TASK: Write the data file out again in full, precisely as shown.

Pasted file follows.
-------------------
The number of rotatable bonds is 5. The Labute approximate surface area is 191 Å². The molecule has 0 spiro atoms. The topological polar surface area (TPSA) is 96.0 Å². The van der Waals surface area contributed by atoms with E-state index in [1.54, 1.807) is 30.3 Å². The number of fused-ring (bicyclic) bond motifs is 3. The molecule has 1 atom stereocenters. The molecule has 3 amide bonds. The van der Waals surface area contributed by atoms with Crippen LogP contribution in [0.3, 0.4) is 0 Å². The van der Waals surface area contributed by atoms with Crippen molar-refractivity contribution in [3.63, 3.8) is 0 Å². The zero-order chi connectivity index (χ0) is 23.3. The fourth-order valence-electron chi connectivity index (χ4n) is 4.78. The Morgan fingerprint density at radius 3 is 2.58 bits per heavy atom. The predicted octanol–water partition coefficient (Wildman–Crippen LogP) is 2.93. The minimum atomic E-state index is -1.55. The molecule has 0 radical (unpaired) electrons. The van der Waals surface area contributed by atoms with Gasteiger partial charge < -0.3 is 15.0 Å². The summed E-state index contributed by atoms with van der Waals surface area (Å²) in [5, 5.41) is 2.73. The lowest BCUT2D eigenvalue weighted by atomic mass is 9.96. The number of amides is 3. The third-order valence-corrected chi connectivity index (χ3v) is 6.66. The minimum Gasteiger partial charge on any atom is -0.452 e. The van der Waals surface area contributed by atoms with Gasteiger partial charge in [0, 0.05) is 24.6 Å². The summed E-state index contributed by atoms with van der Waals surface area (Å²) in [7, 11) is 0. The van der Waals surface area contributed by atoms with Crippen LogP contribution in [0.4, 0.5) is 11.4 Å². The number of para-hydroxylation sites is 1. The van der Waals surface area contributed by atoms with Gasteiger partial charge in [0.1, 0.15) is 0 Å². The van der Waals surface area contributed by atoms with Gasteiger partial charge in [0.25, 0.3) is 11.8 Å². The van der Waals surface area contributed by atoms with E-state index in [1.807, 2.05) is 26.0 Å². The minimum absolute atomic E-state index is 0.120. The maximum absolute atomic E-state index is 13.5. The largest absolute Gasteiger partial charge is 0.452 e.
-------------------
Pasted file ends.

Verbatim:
The number of rotatable bonds is 5. The Labute approximate surface area is 191 Å². The molecule has 0 spiro atoms. The topological polar surface area (TPSA) is 96.0 Å². The van der Waals surface area contributed by atoms with E-state index in [1.54, 1.807) is 30.3 Å². The number of fused-ring (bicyclic) bond motifs is 3. The molecule has 1 atom stereocenters. The molecule has 3 amide bonds. The van der Waals surface area contributed by atoms with Crippen LogP contribution in [0.3, 0.4) is 0 Å². The van der Waals surface area contributed by atoms with Crippen molar-refractivity contribution in [3.63, 3.8) is 0 Å². The zero-order chi connectivity index (χ0) is 23.3. The fourth-order valence-electron chi connectivity index (χ4n) is 4.78. The Morgan fingerprint density at radius 3 is 2.58 bits per heavy atom. The predicted octanol–water partition coefficient (Wildman–Crippen LogP) is 2.93. The minimum atomic E-state index is -1.55. The molecule has 0 radical (unpaired) electrons. The van der Waals surface area contributed by atoms with Gasteiger partial charge < -0.3 is 15.0 Å². The summed E-state index contributed by atoms with van der Waals surface area (Å²) in [5, 5.41) is 2.73. The lowest BCUT2D eigenvalue weighted by atomic mass is 9.96. The number of amides is 3. The third-order valence-corrected chi connectivity index (χ3v) is 6.66. The minimum Gasteiger partial charge on any atom is -0.452 e. The van der Waals surface area contributed by atoms with Gasteiger partial charge in [0, 0.05) is 24.6 Å². The summed E-state index contributed by atoms with van der Waals surface area (Å²) in [7, 11) is 0. The van der Waals surface area contributed by atoms with Crippen LogP contribution in [0.4, 0.5) is 11.4 Å². The number of para-hydroxylation sites is 1. The van der Waals surface area contributed by atoms with Gasteiger partial charge in [0.1, 0.15) is 0 Å². The van der Waals surface area contributed by atoms with Gasteiger partial charge in [0.25, 0.3) is 11.8 Å². The van der Waals surface area contributed by atoms with E-state index in [1.807, 2.05) is 26.0 Å². The minimum absolute atomic E-state index is 0.120. The maximum absolute atomic E-state index is 13.5. The largest absolute Gasteiger partial charge is 0.452 e.